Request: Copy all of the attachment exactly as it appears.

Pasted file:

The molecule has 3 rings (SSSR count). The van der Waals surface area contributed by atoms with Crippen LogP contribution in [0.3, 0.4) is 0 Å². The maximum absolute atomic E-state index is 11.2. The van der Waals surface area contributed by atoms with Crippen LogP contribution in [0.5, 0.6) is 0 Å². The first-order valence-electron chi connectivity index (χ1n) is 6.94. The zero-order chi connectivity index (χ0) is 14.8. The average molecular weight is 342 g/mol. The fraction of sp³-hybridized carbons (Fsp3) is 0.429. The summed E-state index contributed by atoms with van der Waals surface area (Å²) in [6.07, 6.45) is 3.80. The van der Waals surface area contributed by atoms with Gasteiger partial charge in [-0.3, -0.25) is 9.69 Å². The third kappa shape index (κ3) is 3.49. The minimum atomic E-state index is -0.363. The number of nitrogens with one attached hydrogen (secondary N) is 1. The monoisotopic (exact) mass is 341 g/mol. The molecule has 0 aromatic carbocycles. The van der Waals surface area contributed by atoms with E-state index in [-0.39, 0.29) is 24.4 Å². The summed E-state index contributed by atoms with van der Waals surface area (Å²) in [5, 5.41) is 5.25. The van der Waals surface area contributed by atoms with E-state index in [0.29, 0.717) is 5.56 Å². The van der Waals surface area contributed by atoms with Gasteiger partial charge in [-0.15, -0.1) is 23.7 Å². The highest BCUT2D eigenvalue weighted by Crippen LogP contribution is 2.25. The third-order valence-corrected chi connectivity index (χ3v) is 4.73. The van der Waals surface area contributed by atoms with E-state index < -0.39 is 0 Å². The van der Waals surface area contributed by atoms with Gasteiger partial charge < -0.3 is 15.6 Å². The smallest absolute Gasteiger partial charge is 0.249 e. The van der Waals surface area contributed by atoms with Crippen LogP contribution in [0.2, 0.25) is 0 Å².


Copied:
The molecule has 3 rings (SSSR count). The van der Waals surface area contributed by atoms with Crippen LogP contribution in [0.3, 0.4) is 0 Å². The maximum absolute atomic E-state index is 11.2. The van der Waals surface area contributed by atoms with Crippen LogP contribution in [0.5, 0.6) is 0 Å². The first-order valence-electron chi connectivity index (χ1n) is 6.94. The zero-order chi connectivity index (χ0) is 14.8. The average molecular weight is 342 g/mol. The fraction of sp³-hybridized carbons (Fsp3) is 0.429. The summed E-state index contributed by atoms with van der Waals surface area (Å²) in [6.07, 6.45) is 3.80. The van der Waals surface area contributed by atoms with Gasteiger partial charge in [-0.3, -0.25) is 9.69 Å². The third kappa shape index (κ3) is 3.49. The minimum atomic E-state index is -0.363. The number of nitrogens with one attached hydrogen (secondary N) is 1. The monoisotopic (exact) mass is 341 g/mol. The molecule has 0 aromatic carbocycles. The van der Waals surface area contributed by atoms with E-state index in [-0.39, 0.29) is 24.4 Å². The summed E-state index contributed by atoms with van der Waals surface area (Å²) in [5, 5.41) is 5.25. The van der Waals surface area contributed by atoms with E-state index in [0.29, 0.717) is 5.56 Å². The van der Waals surface area contributed by atoms with Gasteiger partial charge in [-0.15, -0.1) is 23.7 Å². The highest BCUT2D eigenvalue weighted by Crippen LogP contribution is 2.25. The third-order valence-corrected chi connectivity index (χ3v) is 4.73. The van der Waals surface area contributed by atoms with E-state index < -0.39 is 0 Å². The van der Waals surface area contributed by atoms with Gasteiger partial charge < -0.3 is 15.6 Å². The smallest absolute Gasteiger partial charge is 0.249 e. The van der Waals surface area contributed by atoms with Crippen LogP contribution in [0.2, 0.25) is 0 Å².